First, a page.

The Senate Judiciary Committee, led by Democrats, has taken a significant step in its probe into the Supreme Court’s ethics by voting to subpoena two individuals linked to conservative justices.
The vote, which followed three postponements, was split along party lines, with an 11–10 result. This decision came after a contentious two-hour meeting on Nov. 30.
Subpoena Targets: Crow and Leo
The committee authorized subpoenas for Harlan Crow, a billionaire Republican donor, and Leonard Leo, a conservative activist and chairman of The Federalist Society.
Chairman Dick Durbin (D-Ill.) stated that these individuals had refused to cooperate with the ongoing investigation.
Crow is known for his close relationship with Justice Clarence Thomas, providing him with gifts, including vacations.
However, no evidence suggests that these gifts influenced Justice Thomas’s decisions. The committee describes Leo as an “orchestrator of right-wing influence campaigns around the Supreme Court.”
Republican Opposition and Accusations
Republicans on the committee, including ranking member Sen. Lindsey Graham (R-S.C.), accused Democrats of misusing their power to delegitimize the Supreme Court.
“The subpoenas serve no legislative purpose. This is designed to get people they don’t like. They’re using this committee as a political vendetta,” Mr. Graham said.
He also referred to Democrats’ actions as a “jihad” against the court and claimed that they were trying to “destroy Clarence Thomas.”
Ethics and Transparency Act of 2023
The committee’s actions align with its support for the proposed Supreme Court Ethics, Recusal, and Transparency Act of 2023. This act, criticized by Republicans as unconstitutional, aims to allow public complaints against justices and impose mandatory recusal standards.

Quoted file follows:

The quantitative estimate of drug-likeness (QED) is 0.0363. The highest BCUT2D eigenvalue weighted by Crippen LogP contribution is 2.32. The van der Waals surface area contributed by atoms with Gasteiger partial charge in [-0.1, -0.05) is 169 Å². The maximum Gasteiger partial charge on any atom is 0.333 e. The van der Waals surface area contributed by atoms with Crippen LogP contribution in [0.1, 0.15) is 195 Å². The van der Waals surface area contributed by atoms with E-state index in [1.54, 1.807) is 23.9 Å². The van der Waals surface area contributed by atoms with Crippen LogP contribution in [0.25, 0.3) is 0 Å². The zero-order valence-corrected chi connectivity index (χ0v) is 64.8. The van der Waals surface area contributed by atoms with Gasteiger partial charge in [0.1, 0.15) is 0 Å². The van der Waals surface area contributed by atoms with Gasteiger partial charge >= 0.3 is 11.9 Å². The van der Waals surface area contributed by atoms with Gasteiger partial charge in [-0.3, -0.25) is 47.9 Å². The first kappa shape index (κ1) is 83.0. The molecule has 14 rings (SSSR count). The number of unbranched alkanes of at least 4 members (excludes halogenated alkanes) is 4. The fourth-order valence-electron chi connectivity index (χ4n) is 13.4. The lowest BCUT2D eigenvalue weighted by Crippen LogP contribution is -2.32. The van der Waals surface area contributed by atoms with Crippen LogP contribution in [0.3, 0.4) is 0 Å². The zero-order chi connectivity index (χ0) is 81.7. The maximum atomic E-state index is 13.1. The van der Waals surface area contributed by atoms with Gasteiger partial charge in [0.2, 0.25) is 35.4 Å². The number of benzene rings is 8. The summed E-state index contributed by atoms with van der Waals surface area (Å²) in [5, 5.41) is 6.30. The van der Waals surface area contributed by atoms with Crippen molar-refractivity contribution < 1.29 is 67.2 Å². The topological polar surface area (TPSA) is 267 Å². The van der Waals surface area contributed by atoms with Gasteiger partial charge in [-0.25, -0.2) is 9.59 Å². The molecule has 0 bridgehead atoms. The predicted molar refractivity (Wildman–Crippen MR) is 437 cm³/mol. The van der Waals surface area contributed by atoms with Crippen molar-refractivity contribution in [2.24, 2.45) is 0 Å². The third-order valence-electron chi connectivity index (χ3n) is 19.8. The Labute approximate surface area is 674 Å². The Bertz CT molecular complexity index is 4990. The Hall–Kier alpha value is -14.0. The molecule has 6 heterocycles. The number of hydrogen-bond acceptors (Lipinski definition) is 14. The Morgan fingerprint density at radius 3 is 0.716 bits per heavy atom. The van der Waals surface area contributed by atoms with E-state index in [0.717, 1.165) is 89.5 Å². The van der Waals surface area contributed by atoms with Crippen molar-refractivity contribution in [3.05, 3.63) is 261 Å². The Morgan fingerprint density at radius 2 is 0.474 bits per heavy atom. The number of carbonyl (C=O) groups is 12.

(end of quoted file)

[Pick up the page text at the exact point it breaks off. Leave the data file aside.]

Nomination Approvals Amid Disputes
In the same meeting, the committee approved the nominations of Mustafa Taher Kasubhai and Eumi K. Lee to district courts despite Republican opposition and concerns about the nominees’ views and past statements.
Republicans, led by Sen. Graham, expressed frustration over not being allowed to speak on these nominations, with Graham stating, “These two nominees are, like, historically bad.”
Outlook for Full Senate Action
It remains to be seen when the full Senate will consider these nominations. The ongoing partisan tensions indicate a challenging path forward for the committee’s proposals and actions, including the subpoenas and the Supreme Court ethics legislation.
This development in the Senate Judiciary Committee highlights the deepening partisan divide over the Supreme Court’s ethics and the role of political affiliations in judicial matters.
The subpoenas for Crow and Leo, alongside the debate over the nominations and proposed ethics legislation, reflect ongoing conflicts between Democrats and Republicans regarding the judiciary’s independence and integrity.